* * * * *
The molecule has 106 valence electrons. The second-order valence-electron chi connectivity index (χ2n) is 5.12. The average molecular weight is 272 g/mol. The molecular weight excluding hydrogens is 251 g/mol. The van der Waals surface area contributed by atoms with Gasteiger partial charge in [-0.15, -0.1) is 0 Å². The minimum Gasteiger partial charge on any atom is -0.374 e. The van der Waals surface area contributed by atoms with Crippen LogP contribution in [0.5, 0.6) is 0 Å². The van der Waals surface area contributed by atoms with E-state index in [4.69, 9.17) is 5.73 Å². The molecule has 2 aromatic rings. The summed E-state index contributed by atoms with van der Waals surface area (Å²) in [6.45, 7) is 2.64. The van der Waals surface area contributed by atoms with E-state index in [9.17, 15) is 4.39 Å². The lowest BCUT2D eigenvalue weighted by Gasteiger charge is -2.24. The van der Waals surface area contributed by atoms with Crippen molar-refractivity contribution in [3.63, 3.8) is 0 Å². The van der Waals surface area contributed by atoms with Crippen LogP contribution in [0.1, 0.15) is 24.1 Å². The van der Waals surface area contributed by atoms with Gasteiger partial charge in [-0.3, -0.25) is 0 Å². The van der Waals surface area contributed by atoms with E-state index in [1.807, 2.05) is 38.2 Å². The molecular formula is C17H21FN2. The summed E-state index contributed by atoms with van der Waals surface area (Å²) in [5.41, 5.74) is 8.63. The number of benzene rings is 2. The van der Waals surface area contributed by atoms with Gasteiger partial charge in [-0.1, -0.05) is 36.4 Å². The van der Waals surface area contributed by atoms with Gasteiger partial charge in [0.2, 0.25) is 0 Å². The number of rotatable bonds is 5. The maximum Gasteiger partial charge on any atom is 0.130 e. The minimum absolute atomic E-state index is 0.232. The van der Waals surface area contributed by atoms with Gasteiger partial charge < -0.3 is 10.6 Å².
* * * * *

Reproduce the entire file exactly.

The molecule has 106 valence electrons. The second-order valence-electron chi connectivity index (χ2n) is 5.12. The average molecular weight is 272 g/mol. The molecular weight excluding hydrogens is 251 g/mol. The van der Waals surface area contributed by atoms with Gasteiger partial charge in [-0.15, -0.1) is 0 Å². The minimum Gasteiger partial charge on any atom is -0.374 e. The van der Waals surface area contributed by atoms with Crippen LogP contribution in [0.5, 0.6) is 0 Å². The van der Waals surface area contributed by atoms with E-state index in [4.69, 9.17) is 5.73 Å². The molecule has 2 aromatic rings. The summed E-state index contributed by atoms with van der Waals surface area (Å²) in [6.45, 7) is 2.64. The van der Waals surface area contributed by atoms with E-state index in [9.17, 15) is 4.39 Å². The lowest BCUT2D eigenvalue weighted by Gasteiger charge is -2.24. The van der Waals surface area contributed by atoms with Crippen molar-refractivity contribution in [3.63, 3.8) is 0 Å². The van der Waals surface area contributed by atoms with Crippen LogP contribution in [0.1, 0.15) is 24.1 Å². The van der Waals surface area contributed by atoms with Gasteiger partial charge in [-0.3, -0.25) is 0 Å². The van der Waals surface area contributed by atoms with E-state index in [1.807, 2.05) is 38.2 Å². The molecular formula is C17H21FN2. The summed E-state index contributed by atoms with van der Waals surface area (Å²) in [5.41, 5.74) is 8.63. The number of benzene rings is 2. The van der Waals surface area contributed by atoms with Gasteiger partial charge in [-0.1, -0.05) is 36.4 Å². The van der Waals surface area contributed by atoms with Gasteiger partial charge in [0.2, 0.25) is 0 Å². The number of rotatable bonds is 5. The maximum Gasteiger partial charge on any atom is 0.130 e. The minimum absolute atomic E-state index is 0.232. The van der Waals surface area contributed by atoms with Gasteiger partial charge < -0.3 is 10.6 Å².